ibusinesslines.com
ibusinesslines.com July 17, 2018


Global carbon emissions to rise 2% in 2017: scientists

13 November 2017, 06:24 | Justin Tyler

Global carbon emissions to rise 2% in 2017: scientists

Global carbon emissions to rise 2% in 2017: scientists

The announcement comes as nations meet in Bonn, Germany, for the annual United Nations climate negotiations (COP23).

The rise follows a remarkable three-year period during which global CO₂ emissions barely grew, despite strong global economic growth. "This is very disappointing".

"With global Carbon dioxide emissions from human activities estimated at 41 billion tonnes for 2017, time is running out on our ability to keep warming well below 2ºC let alone 1.5ºC", Le Quere added.

Land-use change emissions in 2017, on other hand, would be very similar to that in 2016, the scientists wrote in Nature Climate Change journal. This is a window into the future.

To stabilise our climate at well below 2℃ of global warming, the elusive peak in global emissions needs to be reached as soon as possible, before quickly setting into motion the great decline in emissions needed to reach zero net emissions by around 2050.

Scientists say global carbon pollution went up this year after three straight years when it didn't go up at all.

"The use of coal, the main fuel source in China, may rise by three per cent due to stronger growth in industrial production and lower hydropower generation due to less rainfall".

The report by the University of East Anglia points the finger at China, the largest emitter... "That's a real concern".

"The global economy is picking up slowly", said Robert Jackson, a co-author of the report and co-chair of Global Carbon Project.

The good news, according to environmental economist Frank Jotzo of the Australian National University, is that economic activity on average produces less carbon emissions than it used to.

From 2014 to 2016 man-made Carbon dioxide emission growth entered a hiatus, although the economy was, and still is, on an upward trend.


Most of this year's increase came from China.

These trends, and the resolute commitment of many countries to make the Paris Agreement a success, suggest that CO₂ emissions may not return to the high-growth rates experienced in the 2000s.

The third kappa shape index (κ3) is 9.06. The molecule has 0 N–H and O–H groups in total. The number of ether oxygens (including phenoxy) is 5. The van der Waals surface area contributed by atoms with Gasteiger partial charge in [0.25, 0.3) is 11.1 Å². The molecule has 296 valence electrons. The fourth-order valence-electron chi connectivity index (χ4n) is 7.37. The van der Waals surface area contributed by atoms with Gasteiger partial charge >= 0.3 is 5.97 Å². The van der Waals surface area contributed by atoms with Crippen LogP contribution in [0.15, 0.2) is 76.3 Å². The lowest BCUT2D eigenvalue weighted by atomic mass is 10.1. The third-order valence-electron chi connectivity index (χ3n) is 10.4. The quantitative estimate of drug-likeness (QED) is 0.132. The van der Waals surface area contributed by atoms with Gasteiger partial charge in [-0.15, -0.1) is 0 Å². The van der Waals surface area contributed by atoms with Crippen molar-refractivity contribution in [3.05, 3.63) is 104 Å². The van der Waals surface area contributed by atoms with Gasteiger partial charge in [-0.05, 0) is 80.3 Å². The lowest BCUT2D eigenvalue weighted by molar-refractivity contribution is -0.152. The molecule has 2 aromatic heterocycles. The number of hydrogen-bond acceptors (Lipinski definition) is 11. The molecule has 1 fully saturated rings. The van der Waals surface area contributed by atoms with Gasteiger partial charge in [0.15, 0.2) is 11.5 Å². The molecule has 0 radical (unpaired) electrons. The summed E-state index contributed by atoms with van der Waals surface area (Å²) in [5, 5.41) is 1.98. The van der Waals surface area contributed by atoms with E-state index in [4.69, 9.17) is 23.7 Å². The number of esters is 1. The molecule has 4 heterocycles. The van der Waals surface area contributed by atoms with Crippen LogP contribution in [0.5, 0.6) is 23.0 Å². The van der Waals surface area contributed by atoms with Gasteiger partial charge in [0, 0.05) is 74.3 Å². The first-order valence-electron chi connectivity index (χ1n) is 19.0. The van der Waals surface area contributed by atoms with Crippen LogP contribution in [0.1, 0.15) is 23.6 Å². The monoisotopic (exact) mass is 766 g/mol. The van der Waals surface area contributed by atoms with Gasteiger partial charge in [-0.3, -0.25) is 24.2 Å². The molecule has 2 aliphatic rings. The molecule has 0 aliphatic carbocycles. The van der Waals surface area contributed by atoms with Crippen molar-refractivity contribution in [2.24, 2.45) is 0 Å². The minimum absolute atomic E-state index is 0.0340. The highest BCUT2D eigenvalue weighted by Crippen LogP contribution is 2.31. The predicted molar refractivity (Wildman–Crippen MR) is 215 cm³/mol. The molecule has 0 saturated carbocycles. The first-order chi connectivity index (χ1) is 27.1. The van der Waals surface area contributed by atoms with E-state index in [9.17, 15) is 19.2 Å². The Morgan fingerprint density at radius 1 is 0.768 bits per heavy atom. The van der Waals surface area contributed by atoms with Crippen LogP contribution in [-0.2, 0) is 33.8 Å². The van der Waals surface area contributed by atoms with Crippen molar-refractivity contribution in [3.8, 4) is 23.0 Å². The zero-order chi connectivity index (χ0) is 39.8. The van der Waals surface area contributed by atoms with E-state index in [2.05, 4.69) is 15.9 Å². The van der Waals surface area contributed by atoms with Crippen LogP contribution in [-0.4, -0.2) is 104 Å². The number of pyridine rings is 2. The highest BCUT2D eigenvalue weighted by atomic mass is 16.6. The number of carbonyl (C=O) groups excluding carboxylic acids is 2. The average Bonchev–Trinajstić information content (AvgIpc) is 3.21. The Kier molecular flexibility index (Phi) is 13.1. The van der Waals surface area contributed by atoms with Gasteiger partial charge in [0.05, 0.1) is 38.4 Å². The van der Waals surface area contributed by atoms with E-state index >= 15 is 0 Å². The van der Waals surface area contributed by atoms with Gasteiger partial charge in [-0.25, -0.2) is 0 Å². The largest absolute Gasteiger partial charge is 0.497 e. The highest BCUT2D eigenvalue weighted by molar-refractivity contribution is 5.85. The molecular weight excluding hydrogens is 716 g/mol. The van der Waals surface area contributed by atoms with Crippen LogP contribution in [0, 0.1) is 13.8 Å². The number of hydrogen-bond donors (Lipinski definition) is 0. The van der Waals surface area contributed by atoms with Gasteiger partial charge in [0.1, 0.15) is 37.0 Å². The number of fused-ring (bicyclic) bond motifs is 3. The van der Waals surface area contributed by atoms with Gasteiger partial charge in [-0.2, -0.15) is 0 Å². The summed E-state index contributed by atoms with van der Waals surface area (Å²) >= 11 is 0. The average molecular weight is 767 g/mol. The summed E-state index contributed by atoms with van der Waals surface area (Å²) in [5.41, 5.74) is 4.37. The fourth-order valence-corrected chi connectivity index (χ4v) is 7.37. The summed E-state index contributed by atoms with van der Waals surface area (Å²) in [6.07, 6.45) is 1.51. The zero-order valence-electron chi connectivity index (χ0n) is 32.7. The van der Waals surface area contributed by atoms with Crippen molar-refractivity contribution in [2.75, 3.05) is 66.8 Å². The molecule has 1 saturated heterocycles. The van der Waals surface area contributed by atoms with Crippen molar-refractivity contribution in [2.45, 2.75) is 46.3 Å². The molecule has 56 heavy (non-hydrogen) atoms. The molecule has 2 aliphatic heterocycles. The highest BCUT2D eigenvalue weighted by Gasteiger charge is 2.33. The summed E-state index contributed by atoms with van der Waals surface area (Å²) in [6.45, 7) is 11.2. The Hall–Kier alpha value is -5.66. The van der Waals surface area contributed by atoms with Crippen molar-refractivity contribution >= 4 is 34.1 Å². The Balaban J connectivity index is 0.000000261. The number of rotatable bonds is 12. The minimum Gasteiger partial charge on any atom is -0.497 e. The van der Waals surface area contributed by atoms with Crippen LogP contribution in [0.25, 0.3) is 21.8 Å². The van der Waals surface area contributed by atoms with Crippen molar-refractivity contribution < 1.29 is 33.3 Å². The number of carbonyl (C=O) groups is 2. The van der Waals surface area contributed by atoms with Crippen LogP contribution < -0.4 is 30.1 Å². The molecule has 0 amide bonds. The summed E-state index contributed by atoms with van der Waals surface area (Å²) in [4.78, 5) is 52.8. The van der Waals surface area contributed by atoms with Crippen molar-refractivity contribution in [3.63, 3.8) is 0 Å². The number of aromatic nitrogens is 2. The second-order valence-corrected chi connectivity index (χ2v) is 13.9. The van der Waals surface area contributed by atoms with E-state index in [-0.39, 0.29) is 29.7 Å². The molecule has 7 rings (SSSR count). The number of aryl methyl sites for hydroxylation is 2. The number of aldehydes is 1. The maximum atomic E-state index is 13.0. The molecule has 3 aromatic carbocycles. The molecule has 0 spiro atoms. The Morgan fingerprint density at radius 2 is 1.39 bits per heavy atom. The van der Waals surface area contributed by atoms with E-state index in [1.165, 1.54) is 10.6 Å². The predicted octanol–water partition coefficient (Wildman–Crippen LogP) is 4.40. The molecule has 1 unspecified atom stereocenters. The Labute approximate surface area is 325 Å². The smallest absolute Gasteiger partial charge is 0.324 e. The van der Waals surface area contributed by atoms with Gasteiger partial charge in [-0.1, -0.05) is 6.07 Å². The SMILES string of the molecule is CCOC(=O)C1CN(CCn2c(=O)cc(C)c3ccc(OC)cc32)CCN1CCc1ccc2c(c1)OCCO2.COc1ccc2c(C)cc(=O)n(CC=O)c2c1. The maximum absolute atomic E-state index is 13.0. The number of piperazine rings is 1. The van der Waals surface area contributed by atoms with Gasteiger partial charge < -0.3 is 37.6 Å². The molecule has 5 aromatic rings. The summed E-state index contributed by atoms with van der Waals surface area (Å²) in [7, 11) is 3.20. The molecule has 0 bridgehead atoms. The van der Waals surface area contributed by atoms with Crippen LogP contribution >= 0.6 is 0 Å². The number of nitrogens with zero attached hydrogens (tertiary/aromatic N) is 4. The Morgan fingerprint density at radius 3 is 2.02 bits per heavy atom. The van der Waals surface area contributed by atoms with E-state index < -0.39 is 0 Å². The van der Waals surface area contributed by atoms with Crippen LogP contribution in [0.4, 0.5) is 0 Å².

We believe society is unlikely to return to the high emissions growth rates of recent decades, given continued improvements in energy efficiency and rapid growth in low-carbon energies.

India's emissions are expected to grow at a relatively lesser pace than in the previous decade.

Flat emissions in recent years were particularly remarkable because they were accompanied by worldwide economic growth. The report found that declines in the US and Europe were smaller than previous years.

In India, emissions are projected to grow two per cent, with a range between 0.2 and 3.8 per cent this year, compared to six per cent annually averaged over the previous decade, due to significant government interventions in the economy (GDP up 6.7 per cent). Similarly, the European Union emissions are expected to decline by 0.2% in 2017 when this group of 28 nations would collectively record 2.3% increase in their GDP.

Other positive signs from our analysis include the 14% per year growth of global renewable energy (largely solar and wind) - albeit from a low base - and the fact that global coal consumption is still below its 2014 peak.

The Global Carbon Budget report, produced by a team of 77 scientists from 57 organisations around the world, brings together the most accurate information available each year about humanity's carbon output. It's a sign that the world is still far from achieving its goals to limit global warming.

"We must reverse this trend and start to accelerate toward a safe and prosperous world for all".

The rest of the world's emissions-representing 40 percent of the global total-are expected to increase by 2.3 percent.



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